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Original research
Whole-genome analysis as a diagnostic tool for patients referred for diagnosis of Silver-Russell syndrome: a real-world study
  1. Ahmed S N Alhendi1,
  2. Derek Lim2,
  3. Shane McKee3,
  4. Meriel McEntagart4,
  5. Katriona Tatton-Brown4,
  6. I Karen Temple1,
  7. Justin H Davies1,
  8. Deborah J G Mackay1,5
  1. 1Human Genetics and Genomic Medicine, Faculty of Medicine, University Hospital Southampton NHS Foundation Trust, Southampton, UK
  2. 2Department of Clinical Genetics, Birmingham Women's and Children's Hospital, Birmingham, UK
  3. 3Department of Genetic Medicine, Belfast City Hospital, Belfast, UK
  4. 4Department of Clinical Genetics, St George's Healthcare NHS Trust, London, UK
  5. 5Wessex Regional Genetics Laboratory, Salisbury NHS Foundation Trust, Salisbury, UK
  1. Correspondence to Professor Deborah J G Mackay, University of Southampton, Southampton SO17 1BJ, UK; djgm{at}soton.ac.uk

Abstract

Background Silver-Russell syndrome (SRS) is an imprinting disorder characterised by prenatal and postnatal growth restriction, but its clinical features are non-specific and its differential diagnosis is broad. Known molecular causes of SRS include imprinting disturbance, single nucleotide variant (SNV), CNV or UPD affecting several genes; however, up to 40% of individuals with a clinical diagnosis of SRS currently receive no positive molecular diagnosis.

Methods To determine whether whole-genome sequencing (WGS) could uncover pathogenic variants missed by current molecular testing, we analysed data of 72 participants recruited to the 100,000 Genomes Project within the clinical category of SRS.

Results In 20 participants (27% of the cohort) we identified genetic variants plausibly accounting for SRS. Coding SNVs were identified in genes including CDKN1C, IGF2, IGF1R and ORC1. Maternal-effect variants were found in mothers of five participants, including two participants with imprinting disturbance and one with multilocus imprinting disorder. Two regions of homozygosity were suggestive of UPD involving imprinted regions implicated in SRS and Temple syndrome, and three plausibly pathogenic CNVs were found, including a paternal deletion of PLAGL1. In 48 participants with no plausible pathogenic variant, unbiased analysis of SNVs detected a potential association with STX4.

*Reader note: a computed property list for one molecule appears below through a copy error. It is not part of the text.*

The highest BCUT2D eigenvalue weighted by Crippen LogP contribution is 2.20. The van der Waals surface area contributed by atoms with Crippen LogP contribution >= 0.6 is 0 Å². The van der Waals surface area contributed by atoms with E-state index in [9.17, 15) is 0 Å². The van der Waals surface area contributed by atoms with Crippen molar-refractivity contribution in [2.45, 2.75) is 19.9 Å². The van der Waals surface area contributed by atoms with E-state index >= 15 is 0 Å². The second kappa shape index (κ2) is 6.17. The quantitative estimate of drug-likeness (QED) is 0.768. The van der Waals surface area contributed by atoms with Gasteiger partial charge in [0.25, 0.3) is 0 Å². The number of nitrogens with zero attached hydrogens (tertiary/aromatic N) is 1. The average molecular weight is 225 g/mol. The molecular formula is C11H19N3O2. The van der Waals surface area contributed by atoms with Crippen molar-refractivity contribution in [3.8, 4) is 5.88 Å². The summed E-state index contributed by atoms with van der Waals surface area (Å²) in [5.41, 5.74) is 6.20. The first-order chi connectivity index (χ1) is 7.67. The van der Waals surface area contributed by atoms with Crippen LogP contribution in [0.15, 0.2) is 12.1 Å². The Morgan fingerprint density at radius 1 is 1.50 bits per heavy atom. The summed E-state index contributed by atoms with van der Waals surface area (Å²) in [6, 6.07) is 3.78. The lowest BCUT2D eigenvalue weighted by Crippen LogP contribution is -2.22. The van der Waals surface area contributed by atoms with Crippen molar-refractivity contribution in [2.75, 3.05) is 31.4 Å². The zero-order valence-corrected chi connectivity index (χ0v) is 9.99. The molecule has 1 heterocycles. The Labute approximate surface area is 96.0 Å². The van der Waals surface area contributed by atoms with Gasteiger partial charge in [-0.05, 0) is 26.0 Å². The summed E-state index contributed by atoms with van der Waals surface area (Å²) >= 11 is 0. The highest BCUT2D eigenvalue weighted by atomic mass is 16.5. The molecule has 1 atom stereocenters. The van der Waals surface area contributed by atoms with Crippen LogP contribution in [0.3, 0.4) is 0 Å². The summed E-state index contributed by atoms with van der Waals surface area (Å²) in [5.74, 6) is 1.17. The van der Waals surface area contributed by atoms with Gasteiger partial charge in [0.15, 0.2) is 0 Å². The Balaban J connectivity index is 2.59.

Conclusion WGS analysis can detect UPD, CNV and SNV and is potentially a valuable addition to diagnosis of SRS and related growth-restricting disorders.

  • genetics
  • medical
  • genomics

Data availability statement

No data are available. WGS data and associated clinical data are held within the 100,000 Genomes Project Research Environment. These data can be accessed by any researcher by application to join a GeCIP domain (www.genomicsengland.co.uk/join-a-gecip-domain/). Informatic scripts are available upon request.

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Data availability statement

No data are available. WGS data and associated clinical data are held within the 100,000 Genomes Project Research Environment. These data can be accessed by any researcher by application to join a GeCIP domain (www.genomicsengland.co.uk/join-a-gecip-domain/). Informatic scripts are available upon request.

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Footnotes

  • Contributors ASNA performed bioinformatic analysis and cowrote the manuscript. DL, SM, MM, KT-B and IKT recruited patients and contributed to the manuscript. IKT, JHD and DJGM secured funding, supervised the informatic and laboratory studies, and cowrote the manuscript. DJGM coordinated the study.

  • Funding ASNA was funded by the Child Growth Foundation, UK. IKT is supported by the NIHR Biomedical Research Centre (BRC), Southampton. The Wellcome Trust, Cancer Research UK and the Medical Research Council funded the research infrastructure. The 100,000 Genomes Project is funded by the National Institute for Health Research and NHS England.

  • Competing interests None declared.

  • Provenance and peer review Not commissioned; externally peer reviewed.

  • Supplemental material This content has been supplied by the author(s). It has not been vetted by BMJ Publishing Group Limited (BMJ) and may not have been peer-reviewed. Any opinions or recommendations discussed are solely those of the author(s) and are not endorsed by BMJ. BMJ disclaims all liability and responsibility arising from any reliance placed on the content. Where the content includes any translated material, BMJ does not warrant the accuracy and reliability of the translations (including but not limited to local regulations, clinical guidelines, terminology, drug names and drug dosages), and is not responsible for any error and/or omissions arising from translation and adaptation or otherwise.

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